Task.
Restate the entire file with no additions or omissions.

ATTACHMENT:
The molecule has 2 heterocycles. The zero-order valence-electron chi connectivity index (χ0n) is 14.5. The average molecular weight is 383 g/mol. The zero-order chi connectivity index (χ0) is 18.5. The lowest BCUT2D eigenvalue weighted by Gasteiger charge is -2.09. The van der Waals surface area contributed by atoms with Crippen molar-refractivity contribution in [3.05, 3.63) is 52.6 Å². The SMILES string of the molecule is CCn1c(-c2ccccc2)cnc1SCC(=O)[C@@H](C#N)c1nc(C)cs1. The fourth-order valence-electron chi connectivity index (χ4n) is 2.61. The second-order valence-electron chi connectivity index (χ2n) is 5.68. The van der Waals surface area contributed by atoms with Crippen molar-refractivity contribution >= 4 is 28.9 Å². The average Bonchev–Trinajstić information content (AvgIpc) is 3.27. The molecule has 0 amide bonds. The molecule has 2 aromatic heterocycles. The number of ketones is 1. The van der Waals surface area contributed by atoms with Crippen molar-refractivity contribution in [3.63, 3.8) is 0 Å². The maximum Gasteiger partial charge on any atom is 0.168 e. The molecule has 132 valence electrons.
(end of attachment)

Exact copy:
The molecule has 2 heterocycles. The zero-order valence-electron chi connectivity index (χ0n) is 14.5. The average molecular weight is 383 g/mol. The zero-order chi connectivity index (χ0) is 18.5. The lowest BCUT2D eigenvalue weighted by Gasteiger charge is -2.09. The van der Waals surface area contributed by atoms with Crippen molar-refractivity contribution in [3.05, 3.63) is 52.6 Å². The SMILES string of the molecule is CCn1c(-c2ccccc2)cnc1SCC(=O)[C@@H](C#N)c1nc(C)cs1. The fourth-order valence-electron chi connectivity index (χ4n) is 2.61. The second-order valence-electron chi connectivity index (χ2n) is 5.68. The van der Waals surface area contributed by atoms with Crippen molar-refractivity contribution >= 4 is 28.9 Å². The average Bonchev–Trinajstić information content (AvgIpc) is 3.27. The molecule has 0 amide bonds. The molecule has 2 aromatic heterocycles. The number of ketones is 1. The van der Waals surface area contributed by atoms with Crippen molar-refractivity contribution in [3.63, 3.8) is 0 Å². The maximum Gasteiger partial charge on any atom is 0.168 e. The molecule has 132 valence electrons.